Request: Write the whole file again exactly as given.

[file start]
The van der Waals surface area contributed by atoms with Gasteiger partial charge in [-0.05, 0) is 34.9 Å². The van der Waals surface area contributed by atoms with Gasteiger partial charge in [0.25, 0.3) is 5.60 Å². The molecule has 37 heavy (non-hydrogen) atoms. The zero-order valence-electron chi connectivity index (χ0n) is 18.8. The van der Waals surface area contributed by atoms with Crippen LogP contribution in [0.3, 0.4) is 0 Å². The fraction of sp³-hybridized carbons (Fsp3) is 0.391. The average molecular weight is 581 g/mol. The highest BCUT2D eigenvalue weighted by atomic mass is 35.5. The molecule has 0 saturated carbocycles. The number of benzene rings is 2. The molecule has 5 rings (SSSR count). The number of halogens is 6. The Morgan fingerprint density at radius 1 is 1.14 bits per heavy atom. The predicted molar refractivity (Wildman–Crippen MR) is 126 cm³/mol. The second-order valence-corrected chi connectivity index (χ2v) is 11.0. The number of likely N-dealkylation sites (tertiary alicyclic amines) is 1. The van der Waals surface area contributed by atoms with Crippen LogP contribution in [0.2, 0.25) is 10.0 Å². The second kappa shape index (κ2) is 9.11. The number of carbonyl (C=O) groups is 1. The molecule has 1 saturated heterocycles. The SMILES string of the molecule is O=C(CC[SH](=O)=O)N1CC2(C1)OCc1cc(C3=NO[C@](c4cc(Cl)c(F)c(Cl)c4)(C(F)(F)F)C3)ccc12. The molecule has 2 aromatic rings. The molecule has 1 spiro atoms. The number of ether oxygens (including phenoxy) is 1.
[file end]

The van der Waals surface area contributed by atoms with Gasteiger partial charge in [-0.05, 0) is 34.9 Å². The van der Waals surface area contributed by atoms with Gasteiger partial charge in [0.25, 0.3) is 5.60 Å². The molecule has 37 heavy (non-hydrogen) atoms. The zero-order valence-electron chi connectivity index (χ0n) is 18.8. The van der Waals surface area contributed by atoms with Crippen LogP contribution in [0.3, 0.4) is 0 Å². The fraction of sp³-hybridized carbons (Fsp3) is 0.391. The average molecular weight is 581 g/mol. The highest BCUT2D eigenvalue weighted by atomic mass is 35.5. The molecule has 0 saturated carbocycles. The number of benzene rings is 2. The molecule has 5 rings (SSSR count). The number of halogens is 6. The Morgan fingerprint density at radius 1 is 1.14 bits per heavy atom. The predicted molar refractivity (Wildman–Crippen MR) is 126 cm³/mol. The second-order valence-corrected chi connectivity index (χ2v) is 11.0. The number of likely N-dealkylation sites (tertiary alicyclic amines) is 1. The van der Waals surface area contributed by atoms with Crippen LogP contribution in [0.2, 0.25) is 10.0 Å². The second kappa shape index (κ2) is 9.11. The number of carbonyl (C=O) groups is 1. The molecule has 1 saturated heterocycles. The SMILES string of the molecule is O=C(CC[SH](=O)=O)N1CC2(C1)OCc1cc(C3=NO[C@](c4cc(Cl)c(F)c(Cl)c4)(C(F)(F)F)C3)ccc12. The molecule has 2 aromatic rings. The molecule has 1 spiro atoms. The number of ether oxygens (including phenoxy) is 1.